Vegetables used on sandwiches served at a Jimmy John’s restaurants in Denver, Colorado, are being blamed on an E. coli outbreak in that state.
Eight people have reportedly become ill after they ate at three Jimmy John’s restaurants from October 5th to October 9th, Alicia Cronquist, an epidemiologist for the Colorado Department of Public Health and Environment, told ThePacker.com. The diners had consumed sandwiches at Jimmy John’s, according to The Huffington Post.
Cronquist noted that, while sprout contamination has been blamed on earlier outbreaks involving Jimmy John’s, this E. coli outbreak does not appear to be associated with sprouts, according to ThePacker.com.
Colorado state officials and the U.S. Food and Drug Administration (FDA) are collaborating on the outbreak and indicated that, as of November 1st, they did know which produce is contaminated, ThePacker.com wrote. Both the FDA’s national and Denver offices are working with the state on the outbreak, said FDA spokesman, Dave Steigman, who added that the agency was hoping to have more information on the outbreak this week.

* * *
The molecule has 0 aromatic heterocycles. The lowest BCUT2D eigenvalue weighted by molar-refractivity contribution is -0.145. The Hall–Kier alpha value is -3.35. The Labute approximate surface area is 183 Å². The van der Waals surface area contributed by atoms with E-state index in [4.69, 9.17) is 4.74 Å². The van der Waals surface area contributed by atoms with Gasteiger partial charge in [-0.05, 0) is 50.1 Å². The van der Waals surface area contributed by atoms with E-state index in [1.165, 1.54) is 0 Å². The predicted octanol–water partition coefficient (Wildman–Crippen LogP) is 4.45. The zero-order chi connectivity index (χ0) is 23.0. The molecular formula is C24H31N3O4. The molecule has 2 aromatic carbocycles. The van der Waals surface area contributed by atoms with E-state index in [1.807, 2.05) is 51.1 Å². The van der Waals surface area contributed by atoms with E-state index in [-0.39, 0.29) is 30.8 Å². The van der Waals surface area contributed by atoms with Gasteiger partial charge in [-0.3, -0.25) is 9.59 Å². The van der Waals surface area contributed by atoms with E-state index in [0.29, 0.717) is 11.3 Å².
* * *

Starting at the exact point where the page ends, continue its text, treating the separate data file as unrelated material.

“Our leading hypothesis for what’s happened is that there was a contaminated produce item that was distributed to the stores,” Cronquist told The Huffington Post. “We have not identified any food handling issues at the particular establishments that we think would contribute to illness,” she added.
Cronquist also said that, “We’re not seeing any ongoing cases, and we’re fairly confident this was a single lot or batch.” Since 2008, several Salmonella and E. coli outbreaks have been blamed on sprouts from Jimmy John’s. In fact, an. E coli outbreak involving sprouts in February 2012, sickened people in five states, according to ThePacker.com.
According to The Huffington Post report, a number of other current illness cases are being investigated to determine if those illnesses are associated with this outbreak. One of the illnesses being investigated involves a hospitalization.
E. coli are a group of bacteria typically found in animal intestines and feces. While some strains are necessary for digestion, some are harmful, deadly, and toxin producing and part of a group of E. coli called Verocytotoxigenic E. coli, or VTECs, which is also known as Shiga-producing E. coli (STEC).
These bacteria may cause severe diarrhea, stomach cramps, and bloody stool; in the most severe cases, this infection can lead to hemolytic uremic syndrome (HUS), a serious disease in which red blood cells are destroyed and the kidneys fail. Infants, children, pregnant women, the elderly, and those with compromised immune systems are especially at risk.